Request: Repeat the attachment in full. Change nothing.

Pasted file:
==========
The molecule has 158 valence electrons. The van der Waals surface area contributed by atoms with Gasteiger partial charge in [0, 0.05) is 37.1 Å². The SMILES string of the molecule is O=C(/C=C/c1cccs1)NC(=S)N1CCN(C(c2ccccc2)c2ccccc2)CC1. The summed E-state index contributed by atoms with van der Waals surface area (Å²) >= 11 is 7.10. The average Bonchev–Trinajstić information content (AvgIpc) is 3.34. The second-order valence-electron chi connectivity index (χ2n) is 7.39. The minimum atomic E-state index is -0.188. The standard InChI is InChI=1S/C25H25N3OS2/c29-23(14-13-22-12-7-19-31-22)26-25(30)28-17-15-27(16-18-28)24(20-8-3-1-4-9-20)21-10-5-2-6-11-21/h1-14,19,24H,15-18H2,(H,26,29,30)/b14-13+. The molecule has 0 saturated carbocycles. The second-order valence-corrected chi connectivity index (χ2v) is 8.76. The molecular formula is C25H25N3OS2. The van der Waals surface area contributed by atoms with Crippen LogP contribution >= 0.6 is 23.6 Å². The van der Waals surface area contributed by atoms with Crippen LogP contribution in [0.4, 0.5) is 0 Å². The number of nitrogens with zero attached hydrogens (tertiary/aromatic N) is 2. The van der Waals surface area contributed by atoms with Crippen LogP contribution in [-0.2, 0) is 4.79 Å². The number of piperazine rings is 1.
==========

The molecule has 158 valence electrons. The van der Waals surface area contributed by atoms with Gasteiger partial charge in [0, 0.05) is 37.1 Å². The SMILES string of the molecule is O=C(/C=C/c1cccs1)NC(=S)N1CCN(C(c2ccccc2)c2ccccc2)CC1. The summed E-state index contributed by atoms with van der Waals surface area (Å²) >= 11 is 7.10. The average Bonchev–Trinajstić information content (AvgIpc) is 3.34. The second-order valence-electron chi connectivity index (χ2n) is 7.39. The minimum atomic E-state index is -0.188. The standard InChI is InChI=1S/C25H25N3OS2/c29-23(14-13-22-12-7-19-31-22)26-25(30)28-17-15-27(16-18-28)24(20-8-3-1-4-9-20)21-10-5-2-6-11-21/h1-14,19,24H,15-18H2,(H,26,29,30)/b14-13+. The molecule has 0 saturated carbocycles. The second-order valence-corrected chi connectivity index (χ2v) is 8.76. The molecular formula is C25H25N3OS2. The van der Waals surface area contributed by atoms with Crippen LogP contribution >= 0.6 is 23.6 Å². The van der Waals surface area contributed by atoms with Crippen LogP contribution in [0.4, 0.5) is 0 Å². The number of nitrogens with zero attached hydrogens (tertiary/aromatic N) is 2. The van der Waals surface area contributed by atoms with Crippen LogP contribution in [-0.2, 0) is 4.79 Å². The number of piperazine rings is 1.